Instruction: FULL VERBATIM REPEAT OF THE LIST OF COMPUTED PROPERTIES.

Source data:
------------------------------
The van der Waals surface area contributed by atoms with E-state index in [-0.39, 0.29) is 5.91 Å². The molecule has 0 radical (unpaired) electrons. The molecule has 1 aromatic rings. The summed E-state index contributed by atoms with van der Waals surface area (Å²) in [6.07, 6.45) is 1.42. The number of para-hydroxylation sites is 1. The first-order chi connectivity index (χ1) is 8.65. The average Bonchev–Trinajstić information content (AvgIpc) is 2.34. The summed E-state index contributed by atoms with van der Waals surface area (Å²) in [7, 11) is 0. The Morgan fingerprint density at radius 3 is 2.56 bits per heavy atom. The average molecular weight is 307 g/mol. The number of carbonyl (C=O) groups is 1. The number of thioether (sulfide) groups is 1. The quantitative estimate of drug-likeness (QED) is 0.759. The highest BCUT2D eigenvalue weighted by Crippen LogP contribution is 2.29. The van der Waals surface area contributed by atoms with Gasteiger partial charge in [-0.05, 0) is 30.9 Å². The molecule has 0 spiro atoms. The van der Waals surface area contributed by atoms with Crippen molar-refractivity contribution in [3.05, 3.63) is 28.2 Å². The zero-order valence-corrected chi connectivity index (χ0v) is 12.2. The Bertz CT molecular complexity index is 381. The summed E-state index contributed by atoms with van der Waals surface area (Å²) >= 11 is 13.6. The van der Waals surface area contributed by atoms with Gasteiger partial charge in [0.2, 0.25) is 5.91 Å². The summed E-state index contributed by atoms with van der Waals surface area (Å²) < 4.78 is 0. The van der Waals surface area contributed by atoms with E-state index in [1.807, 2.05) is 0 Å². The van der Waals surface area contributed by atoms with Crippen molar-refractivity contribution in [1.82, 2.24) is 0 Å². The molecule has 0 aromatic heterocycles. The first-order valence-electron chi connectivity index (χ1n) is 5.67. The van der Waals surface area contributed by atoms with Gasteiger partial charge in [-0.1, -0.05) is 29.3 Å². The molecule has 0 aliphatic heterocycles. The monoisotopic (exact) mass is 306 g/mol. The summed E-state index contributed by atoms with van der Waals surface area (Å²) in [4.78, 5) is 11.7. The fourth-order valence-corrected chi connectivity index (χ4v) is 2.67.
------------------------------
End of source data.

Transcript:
The van der Waals surface area contributed by atoms with E-state index in [-0.39, 0.29) is 5.91 Å². The molecule has 0 radical (unpaired) electrons. The molecule has 1 aromatic rings. The summed E-state index contributed by atoms with van der Waals surface area (Å²) in [6.07, 6.45) is 1.42. The number of para-hydroxylation sites is 1. The first-order chi connectivity index (χ1) is 8.65. The average Bonchev–Trinajstić information content (AvgIpc) is 2.34. The summed E-state index contributed by atoms with van der Waals surface area (Å²) in [7, 11) is 0. The Morgan fingerprint density at radius 3 is 2.56 bits per heavy atom. The average molecular weight is 307 g/mol. The number of carbonyl (C=O) groups is 1. The number of thioether (sulfide) groups is 1. The quantitative estimate of drug-likeness (QED) is 0.759. The highest BCUT2D eigenvalue weighted by Crippen LogP contribution is 2.29. The van der Waals surface area contributed by atoms with Gasteiger partial charge in [-0.05, 0) is 30.9 Å². The molecule has 0 spiro atoms. The van der Waals surface area contributed by atoms with Crippen molar-refractivity contribution in [3.05, 3.63) is 28.2 Å². The zero-order valence-corrected chi connectivity index (χ0v) is 12.2. The Bertz CT molecular complexity index is 381. The summed E-state index contributed by atoms with van der Waals surface area (Å²) >= 11 is 13.6. The van der Waals surface area contributed by atoms with Gasteiger partial charge in [0.2, 0.25) is 5.91 Å². The summed E-state index contributed by atoms with van der Waals surface area (Å²) < 4.78 is 0. The van der Waals surface area contributed by atoms with E-state index in [1.807, 2.05) is 0 Å². The van der Waals surface area contributed by atoms with Crippen molar-refractivity contribution in [1.82, 2.24) is 0 Å². The molecule has 0 aromatic heterocycles. The first-order valence-electron chi connectivity index (χ1n) is 5.67. The van der Waals surface area contributed by atoms with Gasteiger partial charge in [-0.1, -0.05) is 29.3 Å². The molecule has 0 aliphatic heterocycles. The monoisotopic (exact) mass is 306 g/mol. The summed E-state index contributed by atoms with van der Waals surface area (Å²) in [4.78, 5) is 11.7. The fourth-order valence-corrected chi connectivity index (χ4v) is 2.67.